North Cascades National Park

Trip Start Mar 26, 2006
Trip End Oct 20, 2006

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Flag of United States  , Washington
Thursday, August 10, 2006

Washingtonians are used to drizzly days and it shows in how they camp. Though this is their most beautiful season of the year, they still set up portable carports over their tents to keep the rain out (no kidding!) and enormous 5-room tent compounds they can retreat to in case bad weather sneaks up on them and they need some room to move around. So, following their example, for the first time in 5 months of camping we hung our green tarp above the tent and, sure enough, overnight it rained continuously while we stayed snug and dry inside our humble 1-room backpacking tent.

Everything here is covered in spongy green moss, including our picnic table, the trees are draped with yellow green lichen that hangs beard-like from the limbs, and waist-high deep green ferns carpet the forest floor. Enormous cedars and conifers grooved with 3-inch deep bark create a sense of timelines, and a hush of quiet sits in the air. You half expect Robin Hood or one of Tolkein's elves to step out from the depths of this primeval place.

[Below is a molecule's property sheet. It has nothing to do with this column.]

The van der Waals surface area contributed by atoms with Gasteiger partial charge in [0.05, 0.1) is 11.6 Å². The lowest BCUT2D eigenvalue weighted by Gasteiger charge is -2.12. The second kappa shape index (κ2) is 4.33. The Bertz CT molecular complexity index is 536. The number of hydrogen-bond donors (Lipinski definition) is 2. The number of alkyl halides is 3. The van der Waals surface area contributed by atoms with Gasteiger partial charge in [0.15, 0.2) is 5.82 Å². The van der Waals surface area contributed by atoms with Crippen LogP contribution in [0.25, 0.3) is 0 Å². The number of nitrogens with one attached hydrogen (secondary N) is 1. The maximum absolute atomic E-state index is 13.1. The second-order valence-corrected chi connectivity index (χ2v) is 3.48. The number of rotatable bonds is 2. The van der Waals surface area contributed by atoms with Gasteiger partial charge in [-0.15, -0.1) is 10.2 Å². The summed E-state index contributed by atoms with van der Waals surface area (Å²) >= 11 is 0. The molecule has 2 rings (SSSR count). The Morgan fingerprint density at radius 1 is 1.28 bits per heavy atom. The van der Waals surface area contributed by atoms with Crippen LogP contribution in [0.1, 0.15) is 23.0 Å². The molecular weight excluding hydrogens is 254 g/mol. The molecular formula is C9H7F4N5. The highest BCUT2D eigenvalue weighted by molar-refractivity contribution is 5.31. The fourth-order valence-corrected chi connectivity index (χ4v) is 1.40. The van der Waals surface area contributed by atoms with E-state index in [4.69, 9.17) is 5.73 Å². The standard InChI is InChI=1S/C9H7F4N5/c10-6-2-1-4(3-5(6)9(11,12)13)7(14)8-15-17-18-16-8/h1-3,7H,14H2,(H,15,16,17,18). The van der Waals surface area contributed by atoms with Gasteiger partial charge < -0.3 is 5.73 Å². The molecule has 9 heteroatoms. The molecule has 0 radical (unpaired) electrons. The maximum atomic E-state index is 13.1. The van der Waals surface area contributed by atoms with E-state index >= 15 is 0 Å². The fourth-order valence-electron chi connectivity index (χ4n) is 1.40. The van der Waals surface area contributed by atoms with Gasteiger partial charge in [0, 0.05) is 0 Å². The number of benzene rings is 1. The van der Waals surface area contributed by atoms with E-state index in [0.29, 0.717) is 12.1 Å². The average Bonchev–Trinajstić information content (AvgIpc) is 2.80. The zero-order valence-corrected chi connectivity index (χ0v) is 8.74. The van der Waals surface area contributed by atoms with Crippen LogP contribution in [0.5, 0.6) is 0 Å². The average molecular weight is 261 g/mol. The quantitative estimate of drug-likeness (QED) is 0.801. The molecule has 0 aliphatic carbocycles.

North Cascades is a hard park to get to know. The two roads give access to just a tiny portion of the hundreds of thousands of acres here, and the views along the main highway drive leave us unfulfilled. So we opt for the Maple Pass Loop Trail, one of the few easily accessible alpine hikes. We're hesitant when we arrive at a parking lot packed with cars and the trail is jammed with people, but once we reach the pass at 3-1/2 miles none of it matters. The views rival those usually only seen by avid backpackers. Dramatic craggy mountains surround us. A brilliant, startlingly blue lake in the valley far below reflects the peaks above. A snowy, glacier-covered range beams crystal white on the horizon. We settle onto a well-placed outcropping of rocks and munch our lunch, blissfully absorbing the showy alpine views. If this is a hint at the soul of the North Cascades, we'll be back when we have more time to backpack and try to uncover more of her hidden natural treasures.
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